FRANKFURT, Germany, (Xinhua) -- A member of the board of management of Bosch has said conventional vehicles still have a bright future for at least a decade and the electric vehicles (EVs) may have a major share on the market in less than 20 years.
Wolf-Henning Scheider, member of the board of management of Robert Bosch GmbH, told Xinhua in an exclusive interview on Monday that the future of the auto industry belongs to electric vehicles. "There is no doubt. It's just a question of when," he said.
Speaking at the Bosch stand when the Frankfurt Motor Show, IAA, was open to journalists on Monday morning, Scheider said the electric vehicles to be launched are of high technology and "showed the capability of what electrification cars will bring us in the future."
"So this is why we focus on electrifying vehicles in all areas with hybrids, plug-in hybrids and full electric vehicles," Scheider noted.
Bosch developed a plug-in hybrid concept with Porsche and a full electric vehicle with Fiat-Chrysler. Both the two models were displayed at the motor show in Frankfurt. "In total, Bosch has 30 projects with car manufacturers in the field of electrification," said Scheider.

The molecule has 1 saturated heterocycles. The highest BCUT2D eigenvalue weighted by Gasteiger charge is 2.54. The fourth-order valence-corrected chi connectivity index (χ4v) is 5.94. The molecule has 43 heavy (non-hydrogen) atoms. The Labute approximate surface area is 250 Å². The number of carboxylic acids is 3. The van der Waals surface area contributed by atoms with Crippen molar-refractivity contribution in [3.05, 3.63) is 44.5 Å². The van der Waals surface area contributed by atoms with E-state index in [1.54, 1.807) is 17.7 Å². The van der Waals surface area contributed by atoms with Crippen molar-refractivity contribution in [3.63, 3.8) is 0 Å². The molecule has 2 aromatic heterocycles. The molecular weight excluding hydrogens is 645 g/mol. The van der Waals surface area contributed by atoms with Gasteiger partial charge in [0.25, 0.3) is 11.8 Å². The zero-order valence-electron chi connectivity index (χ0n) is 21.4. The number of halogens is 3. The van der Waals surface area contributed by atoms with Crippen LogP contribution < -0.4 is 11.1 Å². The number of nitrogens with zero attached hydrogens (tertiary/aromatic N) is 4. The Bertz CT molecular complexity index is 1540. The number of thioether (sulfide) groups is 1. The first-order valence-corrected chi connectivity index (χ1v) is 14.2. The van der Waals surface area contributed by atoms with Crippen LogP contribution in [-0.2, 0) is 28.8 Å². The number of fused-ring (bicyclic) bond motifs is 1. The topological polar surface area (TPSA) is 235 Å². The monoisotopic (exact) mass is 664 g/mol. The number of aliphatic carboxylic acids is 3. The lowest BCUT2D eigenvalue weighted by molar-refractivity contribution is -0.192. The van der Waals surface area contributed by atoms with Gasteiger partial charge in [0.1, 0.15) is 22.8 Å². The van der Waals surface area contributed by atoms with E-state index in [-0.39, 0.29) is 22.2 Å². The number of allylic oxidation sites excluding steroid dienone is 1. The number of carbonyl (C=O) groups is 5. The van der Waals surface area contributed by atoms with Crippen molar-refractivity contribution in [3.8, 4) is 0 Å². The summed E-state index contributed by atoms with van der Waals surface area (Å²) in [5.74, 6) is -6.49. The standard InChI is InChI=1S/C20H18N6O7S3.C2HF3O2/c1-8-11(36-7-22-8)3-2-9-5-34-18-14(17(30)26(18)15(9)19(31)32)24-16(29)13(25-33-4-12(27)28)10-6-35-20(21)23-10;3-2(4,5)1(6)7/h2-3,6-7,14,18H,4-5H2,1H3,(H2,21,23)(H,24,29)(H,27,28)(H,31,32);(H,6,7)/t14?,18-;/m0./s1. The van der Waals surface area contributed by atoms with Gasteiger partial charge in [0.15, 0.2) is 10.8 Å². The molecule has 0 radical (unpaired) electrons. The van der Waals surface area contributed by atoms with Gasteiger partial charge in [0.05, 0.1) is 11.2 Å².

According to Scheider, people's needs for vehicles will still be diversified in the future. A small electric vehicle will be good for people live in a city and a plug-in hybrid will probably suit the need of long-distance travelers on a highway.
"I see electrification is coming, but it really depends on consumers' tastes," he commented.
Scheider is convinced that conventional vehicles and combustion engines still have a bright future for at least a decade. "The conventional vehicles will be full of innovation for the coming years," he said.
Scheider disclosed that an enhancement of fuel injection system for cars has a potential of 20-percent fuel consumption reduction in the next few years.
He expects the boom of auto markets in Asia especially China to continue. "I expect Chinese people to continue to buy cars in the coming years," Scheider said, citing the vehicle possession rate in China, which is much lower than those in European countries.
"So China will certainly become the biggest car market in the world of highest importance for all of us in the industry," said Scheider.